In the course of teaching a class, if a teacher is purposely and repeatedly sets a child up to fail, or continually verbally demeans a student, then in my eyes the teacher is initiating the youth’s behavior cycle and is abusing that child. This may sound harsh, but it is the way I feel.

3. DON’T TAKE IT PERSONALLY. Many times these youth are battling multiple demons in their lives, their home life is shambles, their relationships are tumultuous, substance abuse is rampant, the police, multiple state agencies are involved and so on. These youth are stressed to the max and the last thing on their mind is “school”. When they lash out in your classroom, are they actually always lashing out at you or the other students…no I find most of the time it is everything else going in their life and you just happen to be the one they blow up at.

Sometimes, take it as a compliment when they blow up at you (am I crazy – maybe), but they feel safe enough around that person or place to let out some of their frustrations. What can you do? Maintain school standards, expectations and set appropriate boundaries (rules) and don’t let the youth intimidate you by yelling, screaming, swearing, etc. into lowering your standards. Physical aggression is a different story, but you should follow the polices in place for your school in either case.

I know how difficult this is to do — I have been called every name in the book, some that are not in the book and some were invented specifically for me, been kicked, hit, bitten at some point or another in my career with at-risk youth and have found the one thing they really respect is CONSISTENCY. They thrive on knowing what you will do in the classroom or those “bad” situations and once they know you are “safe” (you won’t hurt them), you can begin a relationship with them –slowly.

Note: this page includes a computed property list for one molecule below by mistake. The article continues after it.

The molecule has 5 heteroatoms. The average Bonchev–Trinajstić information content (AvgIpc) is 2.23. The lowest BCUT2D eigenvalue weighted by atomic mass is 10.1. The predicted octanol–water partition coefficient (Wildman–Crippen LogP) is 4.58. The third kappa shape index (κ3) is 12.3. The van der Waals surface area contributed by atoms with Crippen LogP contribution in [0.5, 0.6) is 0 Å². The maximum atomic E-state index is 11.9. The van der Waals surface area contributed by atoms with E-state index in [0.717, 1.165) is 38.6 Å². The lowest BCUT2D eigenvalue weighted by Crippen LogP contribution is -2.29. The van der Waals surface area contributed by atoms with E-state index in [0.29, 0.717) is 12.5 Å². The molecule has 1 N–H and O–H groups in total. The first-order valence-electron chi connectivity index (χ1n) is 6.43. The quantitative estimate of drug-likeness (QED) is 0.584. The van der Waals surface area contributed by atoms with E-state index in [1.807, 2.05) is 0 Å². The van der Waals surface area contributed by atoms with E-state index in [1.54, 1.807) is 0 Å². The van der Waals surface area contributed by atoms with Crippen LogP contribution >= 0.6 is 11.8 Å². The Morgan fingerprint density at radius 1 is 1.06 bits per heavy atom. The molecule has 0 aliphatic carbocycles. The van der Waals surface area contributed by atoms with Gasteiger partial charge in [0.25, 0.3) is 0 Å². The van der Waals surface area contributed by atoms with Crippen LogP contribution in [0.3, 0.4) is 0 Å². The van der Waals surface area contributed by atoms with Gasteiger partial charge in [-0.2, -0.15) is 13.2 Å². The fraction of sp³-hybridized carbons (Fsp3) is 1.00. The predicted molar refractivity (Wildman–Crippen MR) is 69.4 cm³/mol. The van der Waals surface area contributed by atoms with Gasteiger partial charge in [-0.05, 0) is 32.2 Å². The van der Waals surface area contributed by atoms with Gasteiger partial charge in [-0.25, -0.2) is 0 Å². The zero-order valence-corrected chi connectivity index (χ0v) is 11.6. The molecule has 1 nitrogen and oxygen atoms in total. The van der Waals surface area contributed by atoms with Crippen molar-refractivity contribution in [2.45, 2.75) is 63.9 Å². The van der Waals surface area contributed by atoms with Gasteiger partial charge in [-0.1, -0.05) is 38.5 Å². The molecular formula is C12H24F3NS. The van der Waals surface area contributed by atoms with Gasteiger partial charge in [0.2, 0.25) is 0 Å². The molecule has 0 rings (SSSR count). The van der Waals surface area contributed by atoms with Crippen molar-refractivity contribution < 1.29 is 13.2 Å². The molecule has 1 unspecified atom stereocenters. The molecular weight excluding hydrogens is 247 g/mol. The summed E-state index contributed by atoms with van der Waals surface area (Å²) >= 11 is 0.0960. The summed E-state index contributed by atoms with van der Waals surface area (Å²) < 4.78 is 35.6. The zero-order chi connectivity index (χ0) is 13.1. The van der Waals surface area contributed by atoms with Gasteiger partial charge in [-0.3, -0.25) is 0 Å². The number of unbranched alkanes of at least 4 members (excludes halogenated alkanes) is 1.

4. BUILD RELATIONSHIPS: These youth are scared to death of relationships, they will do everything they can to “push” people away, that way it is harder for them to be hurt, especially by adults – again. My best advise is be patient and take it at the youth’s speed – not yours (if you rush them, the result usually isn’t pretty), be consistent and stick around. These youth will test you in every way they can, to see if you stick around. But if you are able to stick around, you might be surprised with the results.

5. THE PAY-OFF: When you are walking around in a mall, store or other public place and the youth see you and come rushing over, and want to talk your ear off; sit down beside you when they don’t have to and talk “sports”, about their future or you see them in that cap in gown at graduation. It is then you know why you took the time to extend your hand, kept it out no matter how much they slapped it away, and stuck with them.

The same youth and adult many years later.

I could go on, but these are to me some of the most important issues to look at when working with at-risk youth. Books have been written about this subject, by people a lot smarter than me, but I thought it would be nice to get a conversation started on this subject and see where it leads.

Why did I write this – I can’t really say…but in your prayers to whatever higher spirit/power you have tonight, say an extra one for a youth that I know. Thank you. – Harold

Technorati Tags: at-risk youth,blog,education today and tomorrow,frustration,graduation,learning style,reform,shaw,Special education,teacher,teaching,technology